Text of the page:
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A soldier gets seriously hurt in some lonely corner of Afghanistan or Iraq. There's no medic around for miles and miles. And the area is so hot that any medical helicopter flying over it has a good chance of getting shot.
What to do? Army researchers have an idea: fire off a missile, loaded with medical supplies, at the wounded G.I.
Built by the Aviation and Missile Command in Huntsville, Alabama, the 20 lb., 8-inch-wide, 32-inch-long Quick-MEDS projectile would be packed on an unmanned plane. The drone would linger over the battlefield. And if a soldier got seriously hurt, the flying robot would shoot the medical missile in his direction. It'd be packed with blood, bandages, an oxygen generator, burn packs, critical-care supplies, vaccines and bio-chem antitodes.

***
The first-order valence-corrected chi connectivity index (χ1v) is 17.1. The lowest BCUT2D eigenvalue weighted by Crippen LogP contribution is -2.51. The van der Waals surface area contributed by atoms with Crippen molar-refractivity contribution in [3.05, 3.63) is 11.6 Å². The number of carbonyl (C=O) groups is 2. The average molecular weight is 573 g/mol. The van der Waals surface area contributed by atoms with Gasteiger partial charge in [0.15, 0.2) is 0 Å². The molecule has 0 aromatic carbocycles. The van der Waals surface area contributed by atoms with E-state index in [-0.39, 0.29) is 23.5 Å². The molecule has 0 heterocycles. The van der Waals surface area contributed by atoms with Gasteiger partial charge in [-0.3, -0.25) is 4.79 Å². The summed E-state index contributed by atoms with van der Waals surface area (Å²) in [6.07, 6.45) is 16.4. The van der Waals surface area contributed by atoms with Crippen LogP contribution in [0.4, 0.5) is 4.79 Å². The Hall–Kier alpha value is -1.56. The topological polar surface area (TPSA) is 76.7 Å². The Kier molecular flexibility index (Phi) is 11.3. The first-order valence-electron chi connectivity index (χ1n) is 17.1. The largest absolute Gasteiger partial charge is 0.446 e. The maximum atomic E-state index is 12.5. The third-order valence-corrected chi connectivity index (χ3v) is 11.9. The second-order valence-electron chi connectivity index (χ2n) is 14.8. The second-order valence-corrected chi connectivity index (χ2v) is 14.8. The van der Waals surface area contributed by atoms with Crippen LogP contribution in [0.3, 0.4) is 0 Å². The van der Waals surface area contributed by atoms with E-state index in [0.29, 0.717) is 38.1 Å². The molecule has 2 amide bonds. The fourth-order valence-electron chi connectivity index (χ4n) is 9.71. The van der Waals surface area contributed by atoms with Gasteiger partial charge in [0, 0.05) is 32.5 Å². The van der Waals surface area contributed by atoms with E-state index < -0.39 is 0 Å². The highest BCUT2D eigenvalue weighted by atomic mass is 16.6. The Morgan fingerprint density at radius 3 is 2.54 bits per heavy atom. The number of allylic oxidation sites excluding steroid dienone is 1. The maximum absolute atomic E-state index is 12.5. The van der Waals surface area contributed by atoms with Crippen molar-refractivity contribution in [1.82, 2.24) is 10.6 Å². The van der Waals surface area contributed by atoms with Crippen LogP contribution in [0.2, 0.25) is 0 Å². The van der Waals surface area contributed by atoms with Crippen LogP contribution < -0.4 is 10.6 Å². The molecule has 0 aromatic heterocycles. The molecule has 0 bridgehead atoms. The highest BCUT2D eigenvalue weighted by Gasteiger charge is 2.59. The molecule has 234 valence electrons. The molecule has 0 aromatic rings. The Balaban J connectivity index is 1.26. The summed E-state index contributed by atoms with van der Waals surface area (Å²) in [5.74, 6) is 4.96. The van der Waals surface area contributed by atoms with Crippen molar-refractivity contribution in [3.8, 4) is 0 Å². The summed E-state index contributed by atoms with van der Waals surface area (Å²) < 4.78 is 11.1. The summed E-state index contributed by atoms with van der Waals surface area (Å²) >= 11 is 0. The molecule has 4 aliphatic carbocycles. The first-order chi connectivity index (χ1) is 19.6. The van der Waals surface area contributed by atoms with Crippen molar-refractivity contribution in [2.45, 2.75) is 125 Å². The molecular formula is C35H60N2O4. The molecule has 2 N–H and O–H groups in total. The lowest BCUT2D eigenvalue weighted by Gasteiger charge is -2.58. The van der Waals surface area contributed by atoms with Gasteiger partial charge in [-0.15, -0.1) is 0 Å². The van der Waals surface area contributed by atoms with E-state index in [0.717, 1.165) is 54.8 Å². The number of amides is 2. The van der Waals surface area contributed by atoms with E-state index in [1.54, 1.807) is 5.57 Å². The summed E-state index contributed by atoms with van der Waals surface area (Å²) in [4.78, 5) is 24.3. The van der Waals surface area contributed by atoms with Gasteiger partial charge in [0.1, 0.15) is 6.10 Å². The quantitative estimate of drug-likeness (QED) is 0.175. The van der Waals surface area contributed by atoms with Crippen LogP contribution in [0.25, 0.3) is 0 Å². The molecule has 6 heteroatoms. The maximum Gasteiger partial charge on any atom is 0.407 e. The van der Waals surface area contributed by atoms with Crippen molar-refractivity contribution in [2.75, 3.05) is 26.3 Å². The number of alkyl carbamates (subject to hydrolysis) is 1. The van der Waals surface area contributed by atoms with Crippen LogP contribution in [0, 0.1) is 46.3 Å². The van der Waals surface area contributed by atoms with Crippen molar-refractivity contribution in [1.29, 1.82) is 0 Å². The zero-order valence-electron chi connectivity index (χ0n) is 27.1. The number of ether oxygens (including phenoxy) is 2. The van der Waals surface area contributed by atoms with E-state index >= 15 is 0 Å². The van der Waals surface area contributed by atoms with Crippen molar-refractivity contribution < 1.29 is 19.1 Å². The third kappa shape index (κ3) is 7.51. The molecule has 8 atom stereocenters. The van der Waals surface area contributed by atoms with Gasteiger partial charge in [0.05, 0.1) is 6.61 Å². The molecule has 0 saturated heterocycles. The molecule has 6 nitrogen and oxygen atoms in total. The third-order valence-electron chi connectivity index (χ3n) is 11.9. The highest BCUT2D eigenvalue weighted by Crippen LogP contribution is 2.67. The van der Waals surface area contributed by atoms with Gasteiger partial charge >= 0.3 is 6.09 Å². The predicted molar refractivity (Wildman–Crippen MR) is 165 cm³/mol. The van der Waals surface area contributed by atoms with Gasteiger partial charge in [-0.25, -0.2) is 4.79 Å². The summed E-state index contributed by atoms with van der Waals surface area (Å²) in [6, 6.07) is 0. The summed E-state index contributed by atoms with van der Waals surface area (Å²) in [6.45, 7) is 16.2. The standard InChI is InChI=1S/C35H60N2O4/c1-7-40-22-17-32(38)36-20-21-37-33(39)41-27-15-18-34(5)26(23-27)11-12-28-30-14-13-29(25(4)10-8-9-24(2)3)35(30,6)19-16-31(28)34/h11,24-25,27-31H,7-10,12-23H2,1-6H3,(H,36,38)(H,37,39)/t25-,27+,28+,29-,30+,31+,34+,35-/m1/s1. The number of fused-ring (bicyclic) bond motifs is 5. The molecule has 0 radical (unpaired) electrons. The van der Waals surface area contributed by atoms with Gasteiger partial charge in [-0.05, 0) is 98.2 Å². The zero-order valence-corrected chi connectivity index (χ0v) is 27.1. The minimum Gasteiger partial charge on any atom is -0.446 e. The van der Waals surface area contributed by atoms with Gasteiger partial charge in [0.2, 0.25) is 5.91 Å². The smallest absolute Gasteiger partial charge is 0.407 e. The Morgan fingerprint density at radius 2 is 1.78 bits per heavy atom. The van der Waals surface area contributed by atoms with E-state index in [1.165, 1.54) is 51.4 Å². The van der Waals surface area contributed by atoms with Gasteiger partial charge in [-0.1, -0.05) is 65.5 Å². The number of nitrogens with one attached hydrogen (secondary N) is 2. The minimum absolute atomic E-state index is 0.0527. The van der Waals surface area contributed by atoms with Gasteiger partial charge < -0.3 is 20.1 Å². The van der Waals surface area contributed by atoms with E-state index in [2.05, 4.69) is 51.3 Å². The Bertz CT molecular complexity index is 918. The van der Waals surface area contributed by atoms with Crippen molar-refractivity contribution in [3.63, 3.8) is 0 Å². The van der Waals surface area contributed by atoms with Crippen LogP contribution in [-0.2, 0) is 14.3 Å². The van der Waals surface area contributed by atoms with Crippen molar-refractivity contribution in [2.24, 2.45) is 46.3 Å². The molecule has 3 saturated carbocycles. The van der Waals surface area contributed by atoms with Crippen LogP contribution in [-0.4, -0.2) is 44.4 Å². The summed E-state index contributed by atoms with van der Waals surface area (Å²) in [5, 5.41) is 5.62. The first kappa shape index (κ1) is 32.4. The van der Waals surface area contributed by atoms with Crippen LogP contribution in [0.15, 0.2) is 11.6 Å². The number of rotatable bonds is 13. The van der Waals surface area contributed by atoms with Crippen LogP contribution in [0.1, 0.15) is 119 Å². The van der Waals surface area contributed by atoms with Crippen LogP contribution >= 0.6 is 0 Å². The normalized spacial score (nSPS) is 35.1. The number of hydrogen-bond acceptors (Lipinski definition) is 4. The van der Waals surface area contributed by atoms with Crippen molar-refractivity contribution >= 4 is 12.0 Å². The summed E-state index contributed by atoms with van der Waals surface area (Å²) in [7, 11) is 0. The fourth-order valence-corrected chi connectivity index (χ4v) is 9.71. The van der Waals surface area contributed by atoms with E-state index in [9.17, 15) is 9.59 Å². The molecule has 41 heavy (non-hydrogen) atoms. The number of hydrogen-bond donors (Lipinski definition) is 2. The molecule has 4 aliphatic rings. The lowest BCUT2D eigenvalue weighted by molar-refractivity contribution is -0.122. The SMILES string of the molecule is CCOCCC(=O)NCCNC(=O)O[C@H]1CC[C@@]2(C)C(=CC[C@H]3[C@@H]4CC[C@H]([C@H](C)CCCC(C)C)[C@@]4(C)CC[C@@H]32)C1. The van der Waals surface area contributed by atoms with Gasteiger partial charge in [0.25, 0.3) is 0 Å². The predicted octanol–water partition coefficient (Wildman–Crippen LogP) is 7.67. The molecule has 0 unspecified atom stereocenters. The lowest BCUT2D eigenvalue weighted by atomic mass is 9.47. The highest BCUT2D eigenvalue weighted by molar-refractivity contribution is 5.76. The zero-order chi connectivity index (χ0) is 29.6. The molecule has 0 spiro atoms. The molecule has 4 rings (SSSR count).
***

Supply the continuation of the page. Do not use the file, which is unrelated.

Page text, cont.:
"The idea is to avoid losing rescue teams flying into heavily defended areas," Aviation Week notes. An Army researcher began working on Quick-MEDS after he "read an account of an Air Force medic, Senior Airman Jason Cunningham, who bled to death after tending others for 7 hours. He was a member of a relief force that was shot down searching for a missing Navy SEAL and was isolated until the fighting subsided."
Those days are dead and gone, no one would dare surround a US base these days.